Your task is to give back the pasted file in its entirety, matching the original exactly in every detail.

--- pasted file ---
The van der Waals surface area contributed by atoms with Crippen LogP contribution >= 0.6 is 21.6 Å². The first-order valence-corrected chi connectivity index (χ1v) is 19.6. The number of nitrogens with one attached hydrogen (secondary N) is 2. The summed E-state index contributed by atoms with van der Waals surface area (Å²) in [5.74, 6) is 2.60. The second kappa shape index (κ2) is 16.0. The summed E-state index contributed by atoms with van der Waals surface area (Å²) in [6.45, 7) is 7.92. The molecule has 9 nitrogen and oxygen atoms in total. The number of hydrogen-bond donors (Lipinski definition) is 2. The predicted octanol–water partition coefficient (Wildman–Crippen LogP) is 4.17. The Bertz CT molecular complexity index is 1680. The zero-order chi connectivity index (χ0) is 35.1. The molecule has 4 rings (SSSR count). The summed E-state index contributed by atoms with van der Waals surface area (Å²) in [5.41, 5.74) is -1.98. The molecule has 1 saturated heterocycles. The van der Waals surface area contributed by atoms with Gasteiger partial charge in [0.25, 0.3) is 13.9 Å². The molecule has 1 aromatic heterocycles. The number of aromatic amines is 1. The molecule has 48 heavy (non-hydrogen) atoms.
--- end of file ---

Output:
The van der Waals surface area contributed by atoms with Crippen LogP contribution >= 0.6 is 21.6 Å². The first-order valence-corrected chi connectivity index (χ1v) is 19.6. The number of nitrogens with one attached hydrogen (secondary N) is 2. The summed E-state index contributed by atoms with van der Waals surface area (Å²) in [5.74, 6) is 2.60. The second kappa shape index (κ2) is 16.0. The summed E-state index contributed by atoms with van der Waals surface area (Å²) in [6.45, 7) is 7.92. The molecule has 9 nitrogen and oxygen atoms in total. The number of hydrogen-bond donors (Lipinski definition) is 2. The predicted octanol–water partition coefficient (Wildman–Crippen LogP) is 4.17. The Bertz CT molecular complexity index is 1680. The zero-order chi connectivity index (χ0) is 35.1. The molecule has 4 rings (SSSR count). The summed E-state index contributed by atoms with van der Waals surface area (Å²) in [5.41, 5.74) is -1.98. The molecule has 1 saturated heterocycles. The van der Waals surface area contributed by atoms with Gasteiger partial charge in [0.25, 0.3) is 13.9 Å². The molecule has 1 aromatic heterocycles. The number of aromatic amines is 1. The molecule has 48 heavy (non-hydrogen) atoms.